One point I’ll make, and this was the second time in several years that I’ve been to the Odeon at the Printworks in Manchester, is that whereas the screen was a 1.85:1 ratio and showed some trailers in a letterboxed 2.35:1 ratio, where I expected the screen to ‘widen’ as the film was about to start – as cinemas often tend to do at that point – the screen stayed the same, so the film looked ‘letterboxed’ throughout. Sure, it was the right ratio, but it just all felt wrong.
Presented in the original 2.35:1 theatrical ratio and in 1080p high definition, the picture is crisp and clear, doing great justice to the CGI and action scenes. I can’t say it looks bright and colourful because this film isn’t about “bright and colourful”, it’s dark and moody and that comes across perfectly.
The sound is in 7.1 DTS-HD Master Audio, for which I got the 5.1 DTS version and it’s explosions, gunfire and more explosions. Good fun throughout on that score.
There’s a decent selection of extras for Underworld Awakening, which are as follows:
- Featurettes: Five here, starting with Selene Rises (12:15), which sets the scene as clips are mixed in with chat from all the key cast and crew, with everyone talking about how Kate Beckinsale embodies the character of the heroine, jumping back into it for the first time in 6 years and getting straight back into the action.
The Cast (12:34) goes into all the key cast members, Resuming The Action (8:52) discusses the action scenes and then there’s Awakening A Franchise, Building Brutal a New World (18:55), where they talk about using a camera which can film in 120fps and in 3D, which I found curious as it looked like a film which was shot in 2D and converted in post-production.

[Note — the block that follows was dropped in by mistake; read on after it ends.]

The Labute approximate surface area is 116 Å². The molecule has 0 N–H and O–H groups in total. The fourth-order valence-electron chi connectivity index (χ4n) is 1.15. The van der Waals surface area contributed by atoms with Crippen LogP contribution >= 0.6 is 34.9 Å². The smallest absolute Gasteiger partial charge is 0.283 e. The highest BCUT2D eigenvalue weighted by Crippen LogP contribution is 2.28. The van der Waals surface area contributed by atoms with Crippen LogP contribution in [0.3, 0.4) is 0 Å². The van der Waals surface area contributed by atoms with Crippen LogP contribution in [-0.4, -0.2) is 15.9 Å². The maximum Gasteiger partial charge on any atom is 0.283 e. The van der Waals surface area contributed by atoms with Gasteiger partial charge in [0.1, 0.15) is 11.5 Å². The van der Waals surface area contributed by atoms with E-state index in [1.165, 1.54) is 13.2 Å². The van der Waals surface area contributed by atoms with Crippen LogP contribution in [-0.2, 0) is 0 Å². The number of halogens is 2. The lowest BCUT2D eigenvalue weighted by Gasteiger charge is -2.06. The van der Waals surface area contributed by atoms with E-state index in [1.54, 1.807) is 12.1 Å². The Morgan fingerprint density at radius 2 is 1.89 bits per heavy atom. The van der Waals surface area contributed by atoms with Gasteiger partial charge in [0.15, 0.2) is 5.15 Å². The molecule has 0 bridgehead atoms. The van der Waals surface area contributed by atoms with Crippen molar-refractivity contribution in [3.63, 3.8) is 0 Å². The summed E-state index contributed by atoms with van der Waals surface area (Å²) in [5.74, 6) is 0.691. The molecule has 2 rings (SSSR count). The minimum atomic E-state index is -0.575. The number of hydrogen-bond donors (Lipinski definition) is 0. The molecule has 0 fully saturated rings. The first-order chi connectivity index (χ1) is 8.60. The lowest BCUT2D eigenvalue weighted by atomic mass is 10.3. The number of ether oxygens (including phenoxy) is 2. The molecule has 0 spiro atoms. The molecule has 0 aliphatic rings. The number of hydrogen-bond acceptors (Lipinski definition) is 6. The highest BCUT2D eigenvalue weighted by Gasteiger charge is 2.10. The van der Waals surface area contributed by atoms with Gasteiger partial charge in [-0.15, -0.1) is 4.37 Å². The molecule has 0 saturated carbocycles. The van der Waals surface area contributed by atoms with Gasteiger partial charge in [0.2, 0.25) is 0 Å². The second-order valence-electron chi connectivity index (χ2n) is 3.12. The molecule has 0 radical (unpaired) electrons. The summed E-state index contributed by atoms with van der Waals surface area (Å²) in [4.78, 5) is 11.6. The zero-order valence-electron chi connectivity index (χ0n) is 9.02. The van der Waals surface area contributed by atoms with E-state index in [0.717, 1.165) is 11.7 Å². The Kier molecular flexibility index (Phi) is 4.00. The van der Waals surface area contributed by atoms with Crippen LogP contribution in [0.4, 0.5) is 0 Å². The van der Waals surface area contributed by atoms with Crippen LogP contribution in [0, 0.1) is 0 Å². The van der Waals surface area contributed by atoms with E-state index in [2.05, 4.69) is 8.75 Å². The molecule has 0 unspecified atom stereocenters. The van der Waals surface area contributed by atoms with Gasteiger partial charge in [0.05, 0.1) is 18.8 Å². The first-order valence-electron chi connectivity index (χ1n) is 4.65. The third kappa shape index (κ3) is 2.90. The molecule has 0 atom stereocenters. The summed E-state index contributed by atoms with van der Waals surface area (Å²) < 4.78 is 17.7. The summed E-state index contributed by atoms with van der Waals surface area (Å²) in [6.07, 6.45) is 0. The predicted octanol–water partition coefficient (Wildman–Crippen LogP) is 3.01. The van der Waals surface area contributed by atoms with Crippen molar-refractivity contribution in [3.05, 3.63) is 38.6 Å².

Finally, Building A Better Lycan (10:21) looks at improving the costumes.
- Previsualisation Sequences: CGI-Storyboard sequences for six of them here, all looking like the opening of an early ’90s videogame, starting with an Alternate Opening Sequence (5:24), three Antigen Attack segments (2:13, 3:47 and 5:59), Car chase (1:45) and Coven Fight (1:52). The latter three segments all have 3D options.
- Blooper reel (3:23): Does what it says on the tin, including an amusing clip of two Lycans having sex.
- “Heavy Prey” music video (3:26): The video for the song by Lacey Sturm from Flyleaf, featuring Geno Lenardo, also filmed on-set, which adds a nice touch.
- Previews: Oddly there’s no trailers for this film, but there are for The Grey, Piranha 3DD and Lockout.
The menu features film clips with the theme in the background, there are subtitles in English only, but sadly there’s a lack of chapters with a mere 12 over the 89-minute running time. What is it with studios and their love of just TWELVE paltry chapters?
Running time: 89 minutes
Released: May 14th 2012
Cat no: EBR5183
Picture: 1080p High Definition
Sound: 7.1 DTS-HD Master Audio, DTS 5.1, Dolby Digital 5.1
Widescreen: 2.35:1 (Redcode RAW (5K) (dual-strip 3-D))
Disc Format: BD50
Directors: Måns Mårlind and Björn Stein
Producers: Gary Lucchesi, Tom Rosenberg, Len Wiseman and Richard S. Wright
Screenplay: Len Wiseman, John Hlavin, J. Michael Straczynski and Allison Burnett
Music: Paul Haslinger
Selene: Kate Beckinsale
Dr. Jacob Lane: Stephen Rea
Detective Sebastian: Michael Ealy
David: Theo James
Eve: India Eisley
Lida: Sandrine Holt
Thomas: Charles Dance
Reviewer of movies, videogames and music since 1994. Aortic valve operation survivor from the same year. Running DVDfever.co.uk since 2000. Nobel Peace Prize winner 2021.